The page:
Confession: We have a serious email marketing crush on JetBlue. And they continue to deliver their lovable marketing in this cheeky email campaign that aims to humorously reengage customers. Every element from the header, to the three witty points, to the actionable, contrasting CTA work together to create a lovable campaign that's promotional without being pushy.
When people talk about email marketing, lots of them forget to mention transactional emails. These are the automated emails you get in your inbox after taking a certain action on a website. This could be anything from filling out a form, to purchasing a product, to updating you on the progress of your order. Often, these are plain text emails that marketers set and forget.
Like social media, email marketing is a fundamental tool in almost any digital marketing campaign. Email marketing doesn't cost much to get started, and you'll find lots of choices to configure a solution for your company's needs. In addition, you'll achieve impressive engagement numbers when you use an email marketing service properly. Therefore, email remains a marketing favorite.
Social media may be the young whippersnapper nipping at email’s heels, but the content king of the inbox still holds sway in social influence, according to a study by SocialTwist. Over an 18-month period, SocialTwist monitored 119 referral campaigns from leading brands and companies. The results showed a significant advantage to email’s ability to convert new customers compared to Facebook and Twitter.
Be clear about what people can get and how to get it. This is the backbone of this email marketing strategy. Tell people about the benefits they can get. Write a separate email about each major benefit, if you want. Make sure those benefits come out clearly. But also keep it conversational. Don’t just list a bunch of benefits and expect people to buy. Also, remember to be clear about what they need to do to get those benefits. Tell them to “click here” or “apply for a consultation.” Don’t force people to think about how to move forward. It’s not that they couldn’t figure it out. It’s just unnecessary (and therefor annoying) when you could make it easy for them.
Electronic mailing lists usually are fully or partially automated through the use of special mailing list software and a reflector address set up on a server capable of receiving email. Incoming messages sent to the reflector address are processed by the software, and, depending on their content, are acted upon internally (in the case of messages containing commands directed at the software itself) or are distributed to all email addresses subscribed to the mailing list.
CakeMail is an email marketing tool intended for small businesses that makes sending out emails very easy. All users to have to do is title their new campaign, set up list of recipients, give their email a design and select a time to send it out. There is also an advanced editing section which is great for users who are more experienced with HTML. CakeMail can be integrated with Google Analytics so users have access to detailed reports on insights such as open rates, unsubscribe rates, click and bounce.
AI should be seen as the solution to a large number of your processes, rather than another terrifying technological advance to get your head around! It strives not only to replace the traditional (and somewhat arduous) segmentation processes currently in action but to completely transform the levels of relevancy that we, as marketers, are capable of providing to consumers.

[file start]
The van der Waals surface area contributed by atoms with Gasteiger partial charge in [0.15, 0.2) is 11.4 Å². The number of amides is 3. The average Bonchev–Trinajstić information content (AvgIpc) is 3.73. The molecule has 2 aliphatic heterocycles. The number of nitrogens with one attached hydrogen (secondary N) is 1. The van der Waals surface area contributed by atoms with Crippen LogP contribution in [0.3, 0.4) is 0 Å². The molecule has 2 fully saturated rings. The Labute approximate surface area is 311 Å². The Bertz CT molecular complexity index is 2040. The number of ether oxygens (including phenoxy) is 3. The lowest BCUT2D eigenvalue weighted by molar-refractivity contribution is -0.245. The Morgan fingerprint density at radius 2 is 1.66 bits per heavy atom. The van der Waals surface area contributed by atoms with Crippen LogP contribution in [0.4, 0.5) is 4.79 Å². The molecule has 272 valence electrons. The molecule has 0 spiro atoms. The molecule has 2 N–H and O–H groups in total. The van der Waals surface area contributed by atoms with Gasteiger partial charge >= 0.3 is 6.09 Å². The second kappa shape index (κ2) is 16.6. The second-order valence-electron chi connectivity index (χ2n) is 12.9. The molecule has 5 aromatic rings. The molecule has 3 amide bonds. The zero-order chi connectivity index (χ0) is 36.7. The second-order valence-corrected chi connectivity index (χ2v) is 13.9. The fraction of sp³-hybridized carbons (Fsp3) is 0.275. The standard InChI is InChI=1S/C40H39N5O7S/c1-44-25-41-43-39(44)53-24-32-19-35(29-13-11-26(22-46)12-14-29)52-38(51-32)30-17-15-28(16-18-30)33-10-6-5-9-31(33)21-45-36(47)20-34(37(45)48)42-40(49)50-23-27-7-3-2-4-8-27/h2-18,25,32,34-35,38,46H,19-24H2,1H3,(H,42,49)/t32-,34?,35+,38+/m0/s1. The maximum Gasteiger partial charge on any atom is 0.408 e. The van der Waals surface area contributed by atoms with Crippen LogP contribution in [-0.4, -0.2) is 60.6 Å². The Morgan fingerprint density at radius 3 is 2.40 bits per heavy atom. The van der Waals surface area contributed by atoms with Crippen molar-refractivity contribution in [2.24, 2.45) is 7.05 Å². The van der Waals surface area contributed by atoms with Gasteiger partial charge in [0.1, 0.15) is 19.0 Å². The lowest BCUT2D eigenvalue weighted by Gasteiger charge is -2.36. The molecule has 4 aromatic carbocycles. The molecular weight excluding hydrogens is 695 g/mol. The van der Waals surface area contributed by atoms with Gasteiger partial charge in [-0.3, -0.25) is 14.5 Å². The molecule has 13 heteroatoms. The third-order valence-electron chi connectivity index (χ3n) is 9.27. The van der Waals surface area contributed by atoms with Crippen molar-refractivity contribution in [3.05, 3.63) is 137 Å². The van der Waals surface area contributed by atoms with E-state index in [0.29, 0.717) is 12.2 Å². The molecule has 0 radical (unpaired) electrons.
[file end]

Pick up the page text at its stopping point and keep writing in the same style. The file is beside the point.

The downside of just making offers is that they’re not useful on their own. People on your list won’t receive any value from you unless they buy what you’re promoting, so they have little reason to stay subscribed. That’s why this email marketing strategy doesn’t work alone. And it’s why many e-commerce sites struggle to keep people interested. There are a few exceptions (e.g., Groupon) that rely entirely on making offers—but then the reason people joined the list was specifically to receive those offers.
Thanks for this article. It is super helpful. I have used quite a few different ESPs (Bronto, MailChimp, Constant Contact, dotmailer, Listrak and now Informz) and have my opinions about all of them. But I have always worked for e-commerce companies. I now work for a non-profit association and we need an ESP that integrates with our database, which is run on Aptify. The only ESP I have found that claims to integrate with Aptify is Informz (Higher Logic) and lets just say, the integration doesn’t actually work and the platform itself leaves a lot to be desired. So I was wondering if you knew of any other platform that might integrate with Aptify or be able to build an integration?
Instead of showing the same form asking for their name and email address, Hubspot allows you to identify this lead and show a different offer, or ask a different set of questions to learn more about them over time. This is called Progressive profiling – and it allows you to send more personalized email campaigns as you gather more information on your leads.
I just recently started my own makeup business, everything is running smoothly, although I feel like my marketing strategy is not enough. I've been hearing about the perks of email marketing, but I'm not sure how will this help my business in this modern world where social media is the best way to reach the target market. Well, thank you for this tip, I'll make sure to personalize my email, so my company will stand out against my competitors.
Ask for the right information upfront: Great personalization starts way before you hit the ‘send’ button. It all starts with your sign up form. Without data such as name, company and location, you will be very limited with your personalized communication. Remember to only ask for the information you need, rather than the information you want. This is one of the ways that GDPR has impacted marketing teams.